To start managing your fall finances with Financially Fit Me, please click here


Written By: Your Financially Fit Me Team


Monday, September 6, 2021

4 Financial Mistakes to Avoid as a College Student

As many students quickly figure out, living away from home means being responsible for personal finances. According to Jasmin Suknanan of CNBC, there are four common financial mistakes that college students are making:

  1. Misusing Student Loans: Suknanan draws attention to the fact that many students may be receiving more money than needed to attend college. What this has shown to lead to is students using that extra loan money to fund non-educational activities. In the end, they are in a pool of debt that may be difficult to repay.

  2. Missing Repayment Terms on Loans: When students accept loans, it’s easy to assume that they have the average seven years to repay those personal loans. However, it’s important that as a student, you are keeping track of how much money you owe and when the repayment is due. Falling behind on payments, needless to say, is not a good way to be financially stable.

  3. Credit Card Debt: As a valuable financial tool to help build credit, credit cards also come with a lot of responsibility. It’s very important to always use your credit card with a plan (and the money) to pay off the remaining balance. In this article, CNBC highlights a statistic that claims in 2019, only 51% of students with credit cards planned to fully pay off their balances. 

  4. Money Management Can Wait Until Graduation: This mindset is a mistake that more often than not, college students make. Whether they have a job, internship, or their parents give them money every month, it’s important that their monetary income is managed despite the amount.


A great place for students to start learning saving and money management skills would be with Financially Fit Employees (FFE), which is why we have a back-to-school promotion going right now! The first 20 students to use the code STUDENT20 will get 20% off their monthly membership fee with FFE! All you have to do is use your student email and enter your university as the company name during registration and you’ll be all set! We look forward to helping all students prepare for their financial future. 



Written By: Your Financially Fit Me Team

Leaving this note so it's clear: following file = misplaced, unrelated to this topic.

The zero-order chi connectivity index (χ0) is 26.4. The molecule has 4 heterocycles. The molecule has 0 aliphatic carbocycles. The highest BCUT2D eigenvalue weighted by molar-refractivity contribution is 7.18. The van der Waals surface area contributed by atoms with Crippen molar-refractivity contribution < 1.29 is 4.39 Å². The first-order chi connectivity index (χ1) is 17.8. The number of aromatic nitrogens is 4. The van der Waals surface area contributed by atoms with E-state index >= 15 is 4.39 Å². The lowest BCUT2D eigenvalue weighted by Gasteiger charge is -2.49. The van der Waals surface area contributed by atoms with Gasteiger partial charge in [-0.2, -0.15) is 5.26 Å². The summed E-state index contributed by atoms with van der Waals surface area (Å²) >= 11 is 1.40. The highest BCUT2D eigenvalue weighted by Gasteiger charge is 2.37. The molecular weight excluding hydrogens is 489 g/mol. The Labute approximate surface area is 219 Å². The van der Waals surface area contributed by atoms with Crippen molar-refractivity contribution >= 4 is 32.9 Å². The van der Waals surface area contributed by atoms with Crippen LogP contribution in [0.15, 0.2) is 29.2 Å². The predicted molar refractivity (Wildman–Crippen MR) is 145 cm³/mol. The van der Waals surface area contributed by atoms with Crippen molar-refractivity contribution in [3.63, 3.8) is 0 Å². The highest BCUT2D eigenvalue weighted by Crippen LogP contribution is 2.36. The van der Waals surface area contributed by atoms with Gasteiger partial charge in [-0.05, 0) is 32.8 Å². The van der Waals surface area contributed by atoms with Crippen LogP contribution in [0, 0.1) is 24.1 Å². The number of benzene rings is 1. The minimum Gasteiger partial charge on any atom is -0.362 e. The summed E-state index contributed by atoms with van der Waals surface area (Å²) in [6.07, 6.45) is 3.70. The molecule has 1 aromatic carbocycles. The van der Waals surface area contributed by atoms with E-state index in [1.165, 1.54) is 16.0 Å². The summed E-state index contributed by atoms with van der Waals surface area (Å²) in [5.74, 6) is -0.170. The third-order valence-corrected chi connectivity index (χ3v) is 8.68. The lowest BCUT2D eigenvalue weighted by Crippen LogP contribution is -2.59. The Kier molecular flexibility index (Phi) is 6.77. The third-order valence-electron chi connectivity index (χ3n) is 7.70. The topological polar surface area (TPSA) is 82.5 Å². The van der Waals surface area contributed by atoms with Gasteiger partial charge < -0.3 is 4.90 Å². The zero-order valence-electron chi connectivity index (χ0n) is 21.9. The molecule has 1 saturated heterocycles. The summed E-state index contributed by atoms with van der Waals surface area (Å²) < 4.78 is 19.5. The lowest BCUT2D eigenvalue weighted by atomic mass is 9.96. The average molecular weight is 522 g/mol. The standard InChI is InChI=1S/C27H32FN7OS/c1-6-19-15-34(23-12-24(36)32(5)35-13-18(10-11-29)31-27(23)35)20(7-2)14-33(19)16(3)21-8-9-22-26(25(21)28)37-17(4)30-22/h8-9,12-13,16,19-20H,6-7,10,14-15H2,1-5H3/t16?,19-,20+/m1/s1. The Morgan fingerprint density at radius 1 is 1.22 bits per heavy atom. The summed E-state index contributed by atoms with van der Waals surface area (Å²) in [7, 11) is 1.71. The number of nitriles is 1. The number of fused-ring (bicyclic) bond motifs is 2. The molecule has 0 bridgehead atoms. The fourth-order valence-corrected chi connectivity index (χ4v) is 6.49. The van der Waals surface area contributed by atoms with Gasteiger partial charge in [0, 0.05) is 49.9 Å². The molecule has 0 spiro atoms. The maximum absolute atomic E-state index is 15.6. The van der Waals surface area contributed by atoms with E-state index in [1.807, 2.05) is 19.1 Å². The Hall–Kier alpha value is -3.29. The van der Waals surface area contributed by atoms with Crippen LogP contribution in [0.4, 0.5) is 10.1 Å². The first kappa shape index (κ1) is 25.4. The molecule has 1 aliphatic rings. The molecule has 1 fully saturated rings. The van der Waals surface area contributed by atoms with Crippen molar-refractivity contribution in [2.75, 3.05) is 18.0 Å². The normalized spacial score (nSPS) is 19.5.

Monday, August 30, 2021

Consistency is Key!

What are some things that you believe to be a constant in your life? Whether it’s lifting weights once a day or journaling or going through the Starbucks drive-thru, there are certain things that, we as individuals, create consistent habits out of. At Financially Fit Me (FFMe), we recognize the importance of being consistent, especially with our finances. Prioritizing lifting weights every day and maintaining your physical health is arguably just as important as maintaining your financial health. FFMe is a great service that allows individuals to prioritize their financial health. Our online functionality is great for allowing members to consistently check their finances and ensure their financial future is healthy.


We recognize that creating a habit dedicated to checking your finances may be difficult to jump into. An article posted by Simple Money Man (SMM) lists some ways you can ensure consistency or at least build healthy financial habits. For example, SMM suggests automation. Whether it’s saving a certain percentage from every paycheck or investing money into your 401K, automating payments may be a helpful way to set aside some money without even having to think about it! If automation may not be the most effective way to go right now, SMM also suggests setting calendar reminders, which will notify you every time you need to do a financial task. 


To read more from SMM, please visit: www.simplemoneyman.com



Written By: Your Financially Fit Me Team 


Tuesday, August 24, 2021